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When Others Don’t Like What I Believe

There were so many great questions you submitted for our Ask Anything series that we just don’t have the time to preach on.  But I think they should be answered, so we’re doing it in these posts. One person asked, “How do you explain to others that you observe Saturday Sabbath and why you do.  Yet, they still say you are wrong and look down on you?”

It is never easy when something that you believe separates you from others that you care about.  Being put down for what you believe hurts. Jesus certainly experienced that kind of treatment, and He told us that we could expect it as well.  In Matthew 5:11-12 He said, “Blessed are you when people insult you, persecute you and falsely say all kinds of evil against you because of me. Rejoice and be glad, because great is your reward in heaven, for in the same way they persecuted the prophets who were before you.” 

Frankly, I don’t feel very blessed when something I think is wonderful becomes a point of ridicule or attack by someone else.  But that is exactly how Jesus calls us to look at this kind of behavior. In John 15, He reminded his disciples that they shouldn’t expect any better treatment from people than He Himself received.  Whenever those who are intent on self serving pursuits are confronted with the love and grace of true Christianity, they are likely to respond in the same way the enemy has always responded to Christ.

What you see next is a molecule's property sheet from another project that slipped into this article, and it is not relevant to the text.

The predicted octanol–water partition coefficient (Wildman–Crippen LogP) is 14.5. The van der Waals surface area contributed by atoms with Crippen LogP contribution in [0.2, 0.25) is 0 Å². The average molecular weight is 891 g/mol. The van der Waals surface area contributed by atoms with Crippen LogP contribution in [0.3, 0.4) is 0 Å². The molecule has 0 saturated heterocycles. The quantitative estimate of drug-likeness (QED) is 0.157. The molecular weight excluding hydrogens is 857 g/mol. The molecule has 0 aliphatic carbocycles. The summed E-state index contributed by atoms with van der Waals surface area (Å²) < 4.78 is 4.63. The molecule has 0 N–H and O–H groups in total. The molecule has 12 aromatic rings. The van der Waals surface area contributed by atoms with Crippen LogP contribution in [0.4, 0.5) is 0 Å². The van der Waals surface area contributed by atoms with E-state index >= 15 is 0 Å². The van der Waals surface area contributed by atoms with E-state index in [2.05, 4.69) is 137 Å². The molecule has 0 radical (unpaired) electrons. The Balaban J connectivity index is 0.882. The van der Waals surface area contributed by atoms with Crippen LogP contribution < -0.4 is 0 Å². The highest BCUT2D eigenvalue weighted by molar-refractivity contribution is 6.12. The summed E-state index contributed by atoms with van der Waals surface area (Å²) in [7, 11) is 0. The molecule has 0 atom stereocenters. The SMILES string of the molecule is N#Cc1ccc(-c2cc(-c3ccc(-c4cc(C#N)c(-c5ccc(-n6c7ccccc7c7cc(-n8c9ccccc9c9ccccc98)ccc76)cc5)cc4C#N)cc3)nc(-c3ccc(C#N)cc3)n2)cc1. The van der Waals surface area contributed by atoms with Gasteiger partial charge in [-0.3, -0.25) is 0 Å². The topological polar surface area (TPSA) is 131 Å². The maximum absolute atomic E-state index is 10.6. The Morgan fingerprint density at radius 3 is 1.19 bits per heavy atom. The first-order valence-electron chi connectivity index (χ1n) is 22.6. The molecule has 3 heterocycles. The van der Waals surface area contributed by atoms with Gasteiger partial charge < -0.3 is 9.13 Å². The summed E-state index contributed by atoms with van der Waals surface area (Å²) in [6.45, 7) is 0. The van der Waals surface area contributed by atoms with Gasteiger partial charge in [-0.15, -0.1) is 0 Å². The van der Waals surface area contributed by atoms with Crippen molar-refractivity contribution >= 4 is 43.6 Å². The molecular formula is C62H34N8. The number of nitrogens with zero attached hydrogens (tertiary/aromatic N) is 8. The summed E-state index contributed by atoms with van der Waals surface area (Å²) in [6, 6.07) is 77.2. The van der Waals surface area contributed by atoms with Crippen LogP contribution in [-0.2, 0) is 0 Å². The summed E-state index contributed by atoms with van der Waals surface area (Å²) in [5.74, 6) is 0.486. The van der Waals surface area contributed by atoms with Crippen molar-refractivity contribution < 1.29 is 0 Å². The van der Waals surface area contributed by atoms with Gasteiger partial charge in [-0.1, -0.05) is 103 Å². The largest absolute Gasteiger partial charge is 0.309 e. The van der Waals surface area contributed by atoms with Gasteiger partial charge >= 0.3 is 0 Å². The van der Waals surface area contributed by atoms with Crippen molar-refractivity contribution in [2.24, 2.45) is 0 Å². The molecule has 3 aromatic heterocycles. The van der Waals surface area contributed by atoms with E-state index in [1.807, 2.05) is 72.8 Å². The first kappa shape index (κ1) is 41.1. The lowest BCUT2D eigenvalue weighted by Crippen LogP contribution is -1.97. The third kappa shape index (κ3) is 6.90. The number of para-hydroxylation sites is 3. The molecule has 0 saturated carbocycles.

With that understood, how we share what we believe can help avoid creating unnecessary animosity.  When Jesus called us to share our faith with others, he called us to be “witnesses.” A witness tells others what they have personally experienced.  Sometimes we believe that we need to prove why the Saturday Sabbath is right and Sunday Sabbath is wrong. When we frame the conversation as a debate or attempt to prove our point, we create an adversarial relationship.  

If you want to be a witness, focus on what the Seventh-day Sabbath has meant for you and how it has impacted your relationship with God.  That means you may have to think through more personal reasons for why you keep the Seventh-day Sabbath than things like, “It’s in the Ten Commandments.” or “The Bible says it is the true day of worship.”  Perhaps you can share why setting aside a full 24 hours away from the stress of work is teaching you how to trust God more completely. Or how spending focused time with your Creator on the day He set aside for time with us is helping you turn from fear and shame and is teaching you how to live life from freedom and love.  Of course, you may have to rethink why you keep the Sabbath holy for that to be true. I would highly recommend it!

If someone does want to dispute and argue, lead them back to the idea that all followers of Jesus are called to let the Holy Spirit, “Lead us into all truth.” and that the Bible is our basis of understanding God’s will for our lives.  They don’t need to argue with you. They simply have to be satisfied that their opinion and practice is supported by the Bible.  

You can’t guarantee that people will always respect you for your beliefs. But you can be sure that you are avoiding unnecessary disputes and arguments by how you share your faith with others.

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